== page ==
Cascadia Wildlands has been working with its allies at the Center for Biological Diversity, Portland Audubon Society and Crag Law Center to halt the ongoing “take” of the Endangered Species Act-listed marbled murrelet on three of Oregon’s state forests for over three years now (as of 2012), and process has taken numerous twists and turns.
In first monumental case against the Oregon Department of Forestry — Cascadia Wildlands et al v. Kitzhaber et al, plaintiffs successfully argued that the older rainforest clearcutting in occupied marbled murrelet habitat on the Elliott, Tillamook and Clatsop State Forests is contributing to “take” of the species which is strictly prohibited by law.
The state was forced to drop 28 timber sales it had planned in old growth forests occupied by marbled murrelets. This huge first step set the stage for a long term conservation solution for the Elliott and began legislative efforts by Cascadia and a broad coalition of conservation interests in permanently protecting the old-growth forest left on the Elliott.
Following this legal victory however, the Department of State Lands decided to sell just under 3,000 acres of the Elliott to cover budget shortfalls. While this sale is potentially useful at creating a per-acre price for the Elliott State Forest that would create conservation purchaser options, the sale ultimately resulted in the sale of pristine old-growth forest to private timber corporations at an 88% percent discount from the appraised value of the land. To combat this virtual giveaway of public land to private timber interests, Cascadia again filed suit with Portland Audubon and the Center for Biological Diversity to prevent and invalidate this sale. Furthermore, citizen-scientist surveyors recently observed nesting behavior exhibited by murrelets in the three parcels that have recently been sold to big timber. Cascadia and its allies filed a 60 day notice letter warning these purchasers and the Fish and Wildlife Service of potential harm that could behalf these murrelets if these occupied stands are clearcut.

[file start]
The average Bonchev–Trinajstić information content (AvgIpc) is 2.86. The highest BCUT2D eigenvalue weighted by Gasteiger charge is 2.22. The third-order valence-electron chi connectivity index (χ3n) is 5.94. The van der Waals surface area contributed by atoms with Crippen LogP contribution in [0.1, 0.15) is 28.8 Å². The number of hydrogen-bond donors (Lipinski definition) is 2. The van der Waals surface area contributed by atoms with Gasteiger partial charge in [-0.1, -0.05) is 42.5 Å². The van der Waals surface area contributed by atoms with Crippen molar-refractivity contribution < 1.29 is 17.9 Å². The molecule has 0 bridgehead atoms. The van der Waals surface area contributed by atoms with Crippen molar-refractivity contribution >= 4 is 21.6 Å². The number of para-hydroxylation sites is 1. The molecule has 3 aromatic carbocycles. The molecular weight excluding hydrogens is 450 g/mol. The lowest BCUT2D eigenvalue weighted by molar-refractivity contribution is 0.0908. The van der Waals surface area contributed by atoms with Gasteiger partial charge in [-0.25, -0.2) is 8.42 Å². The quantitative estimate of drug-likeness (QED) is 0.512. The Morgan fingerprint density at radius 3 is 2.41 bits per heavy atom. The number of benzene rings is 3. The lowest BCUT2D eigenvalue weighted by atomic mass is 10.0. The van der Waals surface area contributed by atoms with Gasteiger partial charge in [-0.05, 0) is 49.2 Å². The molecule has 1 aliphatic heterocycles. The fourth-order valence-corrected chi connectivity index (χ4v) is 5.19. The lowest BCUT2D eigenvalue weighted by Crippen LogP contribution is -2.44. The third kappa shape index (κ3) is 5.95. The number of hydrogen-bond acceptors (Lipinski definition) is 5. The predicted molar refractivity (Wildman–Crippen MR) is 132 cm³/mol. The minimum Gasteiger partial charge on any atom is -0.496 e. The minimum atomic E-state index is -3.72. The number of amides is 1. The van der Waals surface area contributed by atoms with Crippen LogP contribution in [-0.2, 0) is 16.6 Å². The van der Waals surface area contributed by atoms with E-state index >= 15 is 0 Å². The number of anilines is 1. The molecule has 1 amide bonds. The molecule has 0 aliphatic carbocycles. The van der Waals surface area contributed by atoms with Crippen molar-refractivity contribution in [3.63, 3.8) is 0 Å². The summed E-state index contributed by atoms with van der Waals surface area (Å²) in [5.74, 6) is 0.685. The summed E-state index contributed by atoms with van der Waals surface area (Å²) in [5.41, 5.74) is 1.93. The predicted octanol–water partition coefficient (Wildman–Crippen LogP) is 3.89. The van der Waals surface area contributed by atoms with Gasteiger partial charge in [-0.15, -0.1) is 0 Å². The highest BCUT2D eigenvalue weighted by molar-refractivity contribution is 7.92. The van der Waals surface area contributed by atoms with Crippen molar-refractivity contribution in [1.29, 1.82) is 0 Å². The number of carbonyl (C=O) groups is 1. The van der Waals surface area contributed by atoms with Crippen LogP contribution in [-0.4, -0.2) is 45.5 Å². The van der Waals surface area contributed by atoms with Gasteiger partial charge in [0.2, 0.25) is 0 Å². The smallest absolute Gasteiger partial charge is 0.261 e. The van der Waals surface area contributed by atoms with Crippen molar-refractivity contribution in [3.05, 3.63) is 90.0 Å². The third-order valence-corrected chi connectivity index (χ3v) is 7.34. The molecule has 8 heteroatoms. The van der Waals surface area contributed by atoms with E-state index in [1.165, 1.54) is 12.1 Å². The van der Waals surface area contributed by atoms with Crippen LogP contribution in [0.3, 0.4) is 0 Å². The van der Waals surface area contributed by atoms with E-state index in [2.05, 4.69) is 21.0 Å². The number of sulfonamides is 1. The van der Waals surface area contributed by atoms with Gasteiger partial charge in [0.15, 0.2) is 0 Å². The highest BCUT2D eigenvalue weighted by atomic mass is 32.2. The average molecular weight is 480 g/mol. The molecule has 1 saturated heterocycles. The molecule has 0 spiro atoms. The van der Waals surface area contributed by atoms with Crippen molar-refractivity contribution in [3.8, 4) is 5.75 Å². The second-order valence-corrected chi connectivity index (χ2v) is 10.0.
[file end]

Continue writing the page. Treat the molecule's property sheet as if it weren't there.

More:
We have been developing this campaign for over a decade now, and have finally secured the big first step in achieving a long-term conservation victory for the Elliott State Forest and the imperlied murrelet. We hope our friends and bird lovers everywhere do what they can to support us in these important efforts. This imperiled seabird needs our help and we need your help to get the job done.
Click here for more information about the marbled murrelet.